One of the reasons the past couple of years have frustrated so many professional investors is because of the lack of volatility. For most investors, volatility is a four letter word that should be avoided at all costs. But for others, volatility acts as a form of opportunity.
If you rely exclusively on volatility to find opportunities it’s probably been a tough stretch for your strategy. Here’s the rolling two year standard deviation for a 60/40 portfolio made up of the S&P 500 and Barclays Aggregate Bond Index going back to the mid-1970s:
We’re not quite back to the lows seen in the 2005-2007 cycle, but it’s getting close.
It’s easy to blame the Fed’s low interest rate policies for these subdued numbers, but it’s also worth noting that volatility isn’t the be-all, end-all of statistics. The 80s and 90s had fantastic returns, but volatility was still elevated from current levels. There were periods of unrest during that bull market, but volatility isn’t a one way street. It can be seen on both the upside and the downside.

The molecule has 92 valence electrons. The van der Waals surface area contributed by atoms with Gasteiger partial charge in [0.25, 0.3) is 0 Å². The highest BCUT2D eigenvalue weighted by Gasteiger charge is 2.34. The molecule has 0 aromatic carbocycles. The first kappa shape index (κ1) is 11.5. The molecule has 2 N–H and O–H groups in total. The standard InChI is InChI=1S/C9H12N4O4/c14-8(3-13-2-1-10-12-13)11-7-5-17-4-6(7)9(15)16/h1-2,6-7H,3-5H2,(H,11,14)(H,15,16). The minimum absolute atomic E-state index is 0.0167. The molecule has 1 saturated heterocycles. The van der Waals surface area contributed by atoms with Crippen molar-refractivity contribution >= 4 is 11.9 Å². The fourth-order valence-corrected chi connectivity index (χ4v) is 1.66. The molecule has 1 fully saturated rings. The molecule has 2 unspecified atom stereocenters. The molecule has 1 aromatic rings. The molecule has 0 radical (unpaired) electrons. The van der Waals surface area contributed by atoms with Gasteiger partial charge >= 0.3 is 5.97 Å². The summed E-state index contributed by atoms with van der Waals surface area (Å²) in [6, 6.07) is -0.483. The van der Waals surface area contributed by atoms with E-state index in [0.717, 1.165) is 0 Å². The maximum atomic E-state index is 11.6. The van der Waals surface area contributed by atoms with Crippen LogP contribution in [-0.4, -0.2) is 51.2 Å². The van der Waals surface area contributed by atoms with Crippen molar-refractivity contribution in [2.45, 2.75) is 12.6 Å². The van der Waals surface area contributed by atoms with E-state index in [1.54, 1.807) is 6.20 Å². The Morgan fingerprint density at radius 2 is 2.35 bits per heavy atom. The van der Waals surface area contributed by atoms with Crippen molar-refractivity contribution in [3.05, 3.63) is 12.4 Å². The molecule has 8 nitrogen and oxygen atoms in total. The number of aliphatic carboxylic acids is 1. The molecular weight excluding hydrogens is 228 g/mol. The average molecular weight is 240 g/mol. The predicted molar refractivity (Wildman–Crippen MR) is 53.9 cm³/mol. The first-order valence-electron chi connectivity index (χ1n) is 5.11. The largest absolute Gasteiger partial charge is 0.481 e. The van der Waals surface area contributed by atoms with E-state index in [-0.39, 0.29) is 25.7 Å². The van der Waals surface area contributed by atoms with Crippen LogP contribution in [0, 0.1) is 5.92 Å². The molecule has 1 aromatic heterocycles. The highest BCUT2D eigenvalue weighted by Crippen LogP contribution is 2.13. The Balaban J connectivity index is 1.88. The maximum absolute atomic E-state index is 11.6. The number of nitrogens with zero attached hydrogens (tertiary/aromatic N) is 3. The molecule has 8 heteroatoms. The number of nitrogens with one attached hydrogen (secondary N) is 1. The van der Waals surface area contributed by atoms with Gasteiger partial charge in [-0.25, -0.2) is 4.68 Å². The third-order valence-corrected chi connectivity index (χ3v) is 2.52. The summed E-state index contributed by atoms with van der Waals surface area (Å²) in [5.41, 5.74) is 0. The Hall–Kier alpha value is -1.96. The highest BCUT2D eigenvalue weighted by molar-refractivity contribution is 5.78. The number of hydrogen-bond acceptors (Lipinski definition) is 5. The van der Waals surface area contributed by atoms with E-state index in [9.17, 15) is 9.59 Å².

After the crash from 2007-2009 the biggest risk on every investor’s mind was tail risk and downside protection. What many failed to recognize is that there are two tails on a probability distribution. The tail risk for a crash is ever present, but so is the tail risk for a melt-up.
Some might look at these numbers and assume that holding a portfolio of stocks and bonds has been easy over the past few years, but investors that actually did hold on know that it’s never easy. We’ve been bombarded with crash calls and double-dip recession predictions the entire way up. Not only is volatility seen as a huge risk, but a lack of volatility leads to warnings as well.
Like everything else in the markets, volatility is cyclical. Those patiently waiting for opportunities will see them eventually, but these things can always overshoot in either direction. Eventually things will go wrong. They always do. Something will cause volatility to flare up once again. Successful investors understand that it’s not the volatility itself that matters, but how you react to it.
Volatility is not your enemy
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